At each of the four corners of the storehouse, there is a large facility to be used for recreation or access the necessary items. On one corner, there is a concert hall. The hall is used by participants for concerts, symphonies, and musicals. The concert hall is built to reflect local culture.

Figure 2: the concert hall, like Hale Center, will normally seat hundreds of people. It can also host smaller events

The second corner has a theatre, in which activities such as plays, smaller concerts, and singing are held. The opera house has general facilities, including an orchestra pit, the auditorium, and the main stage. Additionally, it has sufficient office space for administration, backstage, and costume workshops, in which costumes are made or adjusted as needed. The opera house is specially designed to keep external sounds out. It is also designed to enable actors and singers to be heard without the help of microphones.

Figure 3: The community has a theater like this one.

Another corner of the storehouse has a recreational center. The recreational center has a gym, as well as facilities and space for activities such as dancing and yoga. There are also facilities for indoor sports, such as basketball, tennis, squash, and badminton courts.

The fourth corner has a store where participants can access sportswear and equipment. Some items of sportswear and equipment can be bought by participants, while more expensive or complex equipment is hired from the Business Operations Agency, with limited partners who have business at the store helping with logistics. In between the various facilities, there are big box general merchandise stores, where participants can do their shopping.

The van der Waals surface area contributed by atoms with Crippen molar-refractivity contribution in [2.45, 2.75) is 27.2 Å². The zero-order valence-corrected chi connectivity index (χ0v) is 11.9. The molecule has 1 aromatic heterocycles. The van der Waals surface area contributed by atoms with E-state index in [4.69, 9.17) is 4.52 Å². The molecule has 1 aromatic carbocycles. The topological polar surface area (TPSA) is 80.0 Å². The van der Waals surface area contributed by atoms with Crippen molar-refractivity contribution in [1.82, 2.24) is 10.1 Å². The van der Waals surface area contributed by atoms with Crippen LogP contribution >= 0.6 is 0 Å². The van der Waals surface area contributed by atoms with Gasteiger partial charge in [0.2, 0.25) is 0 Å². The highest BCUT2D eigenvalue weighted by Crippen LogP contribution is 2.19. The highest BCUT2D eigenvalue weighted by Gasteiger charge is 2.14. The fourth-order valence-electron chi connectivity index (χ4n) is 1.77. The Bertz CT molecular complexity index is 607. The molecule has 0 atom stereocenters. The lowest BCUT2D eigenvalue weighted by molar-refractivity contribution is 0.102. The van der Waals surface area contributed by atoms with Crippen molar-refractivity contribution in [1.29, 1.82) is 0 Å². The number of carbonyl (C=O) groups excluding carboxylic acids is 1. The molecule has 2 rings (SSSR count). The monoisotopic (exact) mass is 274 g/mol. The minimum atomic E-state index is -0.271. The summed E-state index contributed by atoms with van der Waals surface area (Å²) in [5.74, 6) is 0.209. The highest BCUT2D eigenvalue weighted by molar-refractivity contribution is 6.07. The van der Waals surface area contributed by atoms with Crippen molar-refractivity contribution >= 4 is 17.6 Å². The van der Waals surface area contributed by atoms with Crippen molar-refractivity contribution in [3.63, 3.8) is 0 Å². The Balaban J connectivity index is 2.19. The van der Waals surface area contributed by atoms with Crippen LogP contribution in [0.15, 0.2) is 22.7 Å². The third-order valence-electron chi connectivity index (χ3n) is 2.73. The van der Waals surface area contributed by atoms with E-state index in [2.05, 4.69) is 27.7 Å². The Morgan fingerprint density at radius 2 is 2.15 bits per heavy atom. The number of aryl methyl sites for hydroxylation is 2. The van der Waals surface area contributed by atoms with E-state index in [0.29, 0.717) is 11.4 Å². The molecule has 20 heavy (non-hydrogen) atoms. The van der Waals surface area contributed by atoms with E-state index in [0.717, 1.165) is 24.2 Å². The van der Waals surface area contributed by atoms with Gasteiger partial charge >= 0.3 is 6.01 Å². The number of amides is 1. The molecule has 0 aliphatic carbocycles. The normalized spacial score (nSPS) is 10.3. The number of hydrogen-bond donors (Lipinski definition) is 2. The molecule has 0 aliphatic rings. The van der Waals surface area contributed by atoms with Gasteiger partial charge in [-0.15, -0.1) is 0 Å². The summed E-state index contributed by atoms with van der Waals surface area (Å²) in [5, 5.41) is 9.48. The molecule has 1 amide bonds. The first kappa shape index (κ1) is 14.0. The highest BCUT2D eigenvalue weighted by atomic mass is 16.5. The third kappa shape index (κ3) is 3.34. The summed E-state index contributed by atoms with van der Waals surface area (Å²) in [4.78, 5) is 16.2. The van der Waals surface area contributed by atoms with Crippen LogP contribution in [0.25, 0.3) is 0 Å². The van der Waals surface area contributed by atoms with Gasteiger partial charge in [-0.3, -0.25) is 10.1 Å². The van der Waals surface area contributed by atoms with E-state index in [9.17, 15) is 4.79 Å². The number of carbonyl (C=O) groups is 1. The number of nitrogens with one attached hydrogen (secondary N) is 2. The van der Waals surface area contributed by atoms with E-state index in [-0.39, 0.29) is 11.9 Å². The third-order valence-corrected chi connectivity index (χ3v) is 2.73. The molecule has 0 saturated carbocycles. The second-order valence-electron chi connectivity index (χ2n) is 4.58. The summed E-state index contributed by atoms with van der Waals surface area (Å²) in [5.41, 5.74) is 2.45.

Within the storehouse, there is a stadium, which can be used for large sporting events such as tournaments. The stadium can also be used for concerts and other large social events. Alongside the stadium, there is a farmers’ market where participants can access fresh farm produce.

The community runs resorts in the hinterlands and surrounding areas. These resorts are run by limited partners who are contracted by the community. Participants can engage in recreational activities and use the resorts as their base. Game viewing, fishing, and glamping, among others, can be done here. The Recreation and Arts Agency facilitates the limited partners who manage the resorts to ensure they are properly run and accessible.

The agency needs to closely monitor and assist participants and service providers. District presidencies for recreation and arts help in this and are the primary link between participants and the community in this respect. Here, we illustrate instances where these interactions occur.

Illustration 1: Gym instructor

Before Tony became a limited partner, he used to work with a limited partner who owned a gym business, which was run out of one of the district buildings. Tony eventually joined the community, and now operates a business as a gym instructor in district office 1. Here, he has agreements with other gym instructors who specialize in different areas. The diverse specialties synergize with each other, and Tony and other limited partners can get more clients as a result.  

Tony leases space for a few hours a day in the district building from that district’s presidency for health and nutrition, which manages all space in the building. He leases his gym equipment from the Business Operations Agency. In addition to the gym, Tony also sells supplements for weight loss and gain, with the inventory being factored by the same agency.

Tony markets his business extensively using his website. He also uses social media, running regular ads and posts. His most successful outlet is his YouTube channel, through which he has reached participants in other communities too. Once in a while, they subscribe to his sessions too. Through his website, his clients can subscribe to various plans that he offers, including weight gain, weight loss, strength and fitness, cardio, boxing, and dancing, among others.

Tony maintains a profile on the Recreation and Arts Agency’s website, which has a portal that lists various fitness instructors and their areas of specialization. The profile also has reviews and ratings for Tony from present and past clients. These reviews help prospective clients to make good decisions about their gym instructor. Through his efforts, he can gain or lose business.